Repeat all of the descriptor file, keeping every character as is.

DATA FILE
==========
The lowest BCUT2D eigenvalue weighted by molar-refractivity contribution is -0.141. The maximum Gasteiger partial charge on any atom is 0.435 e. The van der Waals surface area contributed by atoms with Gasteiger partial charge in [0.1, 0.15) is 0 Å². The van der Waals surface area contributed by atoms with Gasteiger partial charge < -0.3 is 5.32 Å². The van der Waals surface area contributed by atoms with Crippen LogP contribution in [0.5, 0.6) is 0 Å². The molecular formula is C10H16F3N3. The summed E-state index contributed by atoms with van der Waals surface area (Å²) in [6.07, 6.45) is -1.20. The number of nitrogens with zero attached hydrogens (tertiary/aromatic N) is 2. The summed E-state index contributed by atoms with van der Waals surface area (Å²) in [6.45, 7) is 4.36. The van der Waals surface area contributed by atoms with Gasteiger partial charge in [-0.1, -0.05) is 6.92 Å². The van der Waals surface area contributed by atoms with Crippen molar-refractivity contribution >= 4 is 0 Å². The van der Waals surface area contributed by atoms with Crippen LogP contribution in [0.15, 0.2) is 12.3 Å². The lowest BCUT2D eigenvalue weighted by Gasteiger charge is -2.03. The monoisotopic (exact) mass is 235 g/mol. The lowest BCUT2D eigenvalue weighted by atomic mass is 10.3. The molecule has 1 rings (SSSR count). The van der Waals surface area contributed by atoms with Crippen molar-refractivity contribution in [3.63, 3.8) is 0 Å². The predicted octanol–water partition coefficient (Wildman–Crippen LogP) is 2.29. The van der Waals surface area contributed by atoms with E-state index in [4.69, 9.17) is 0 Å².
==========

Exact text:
The lowest BCUT2D eigenvalue weighted by molar-refractivity contribution is -0.141. The maximum Gasteiger partial charge on any atom is 0.435 e. The van der Waals surface area contributed by atoms with Gasteiger partial charge in [0.1, 0.15) is 0 Å². The van der Waals surface area contributed by atoms with Gasteiger partial charge < -0.3 is 5.32 Å². The van der Waals surface area contributed by atoms with Crippen LogP contribution in [0.5, 0.6) is 0 Å². The molecular formula is C10H16F3N3. The summed E-state index contributed by atoms with van der Waals surface area (Å²) in [6.07, 6.45) is -1.20. The number of nitrogens with zero attached hydrogens (tertiary/aromatic N) is 2. The summed E-state index contributed by atoms with van der Waals surface area (Å²) in [6.45, 7) is 4.36. The van der Waals surface area contributed by atoms with Gasteiger partial charge in [-0.1, -0.05) is 6.92 Å². The van der Waals surface area contributed by atoms with Crippen molar-refractivity contribution >= 4 is 0 Å². The van der Waals surface area contributed by atoms with Crippen LogP contribution in [0.15, 0.2) is 12.3 Å². The lowest BCUT2D eigenvalue weighted by Gasteiger charge is -2.03. The monoisotopic (exact) mass is 235 g/mol. The lowest BCUT2D eigenvalue weighted by atomic mass is 10.3. The molecule has 1 rings (SSSR count). The van der Waals surface area contributed by atoms with Crippen molar-refractivity contribution in [3.63, 3.8) is 0 Å². The predicted octanol–water partition coefficient (Wildman–Crippen LogP) is 2.29. The van der Waals surface area contributed by atoms with E-state index in [4.69, 9.17) is 0 Å².